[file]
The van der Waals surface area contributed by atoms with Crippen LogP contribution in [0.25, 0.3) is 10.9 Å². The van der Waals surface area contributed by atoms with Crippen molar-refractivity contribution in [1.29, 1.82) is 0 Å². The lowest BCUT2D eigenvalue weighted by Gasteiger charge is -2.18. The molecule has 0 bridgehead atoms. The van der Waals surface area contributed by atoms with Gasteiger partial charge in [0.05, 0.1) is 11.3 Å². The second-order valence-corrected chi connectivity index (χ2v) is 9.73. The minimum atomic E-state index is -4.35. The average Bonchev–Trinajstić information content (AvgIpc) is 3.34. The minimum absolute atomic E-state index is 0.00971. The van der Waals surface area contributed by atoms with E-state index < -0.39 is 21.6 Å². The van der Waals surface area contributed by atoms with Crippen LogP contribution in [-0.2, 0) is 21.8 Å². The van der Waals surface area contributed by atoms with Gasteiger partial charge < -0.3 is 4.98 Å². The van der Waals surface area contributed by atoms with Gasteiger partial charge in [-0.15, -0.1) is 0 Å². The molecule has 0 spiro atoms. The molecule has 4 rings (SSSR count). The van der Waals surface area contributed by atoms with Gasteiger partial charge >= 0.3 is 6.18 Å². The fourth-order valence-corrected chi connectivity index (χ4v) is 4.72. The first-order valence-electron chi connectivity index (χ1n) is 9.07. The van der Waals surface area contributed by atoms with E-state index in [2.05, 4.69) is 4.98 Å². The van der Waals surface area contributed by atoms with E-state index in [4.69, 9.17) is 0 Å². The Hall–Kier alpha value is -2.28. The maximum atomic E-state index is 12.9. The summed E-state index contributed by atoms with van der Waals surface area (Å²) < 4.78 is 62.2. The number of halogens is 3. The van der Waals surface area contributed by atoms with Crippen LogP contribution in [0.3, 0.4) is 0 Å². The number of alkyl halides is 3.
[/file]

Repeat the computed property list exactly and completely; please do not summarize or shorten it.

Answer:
The van der Waals surface area contributed by atoms with Crippen LogP contribution in [0.25, 0.3) is 10.9 Å². The van der Waals surface area contributed by atoms with Crippen molar-refractivity contribution in [1.29, 1.82) is 0 Å². The lowest BCUT2D eigenvalue weighted by Gasteiger charge is -2.18. The molecule has 0 bridgehead atoms. The van der Waals surface area contributed by atoms with Gasteiger partial charge in [0.05, 0.1) is 11.3 Å². The second-order valence-corrected chi connectivity index (χ2v) is 9.73. The minimum atomic E-state index is -4.35. The average Bonchev–Trinajstić information content (AvgIpc) is 3.34. The minimum absolute atomic E-state index is 0.00971. The van der Waals surface area contributed by atoms with E-state index < -0.39 is 21.6 Å². The van der Waals surface area contributed by atoms with Crippen LogP contribution in [-0.2, 0) is 21.8 Å². The van der Waals surface area contributed by atoms with Gasteiger partial charge < -0.3 is 4.98 Å². The van der Waals surface area contributed by atoms with Gasteiger partial charge in [-0.15, -0.1) is 0 Å². The molecule has 0 spiro atoms. The molecule has 4 rings (SSSR count). The van der Waals surface area contributed by atoms with Gasteiger partial charge >= 0.3 is 6.18 Å². The fourth-order valence-corrected chi connectivity index (χ4v) is 4.72. The first-order valence-electron chi connectivity index (χ1n) is 9.07. The van der Waals surface area contributed by atoms with E-state index in [2.05, 4.69) is 4.98 Å². The van der Waals surface area contributed by atoms with E-state index in [4.69, 9.17) is 0 Å². The Hall–Kier alpha value is -2.28. The maximum atomic E-state index is 12.9. The summed E-state index contributed by atoms with van der Waals surface area (Å²) < 4.78 is 62.2. The number of halogens is 3. The van der Waals surface area contributed by atoms with Crippen LogP contribution in [0.3, 0.4) is 0 Å². The number of alkyl halides is 3.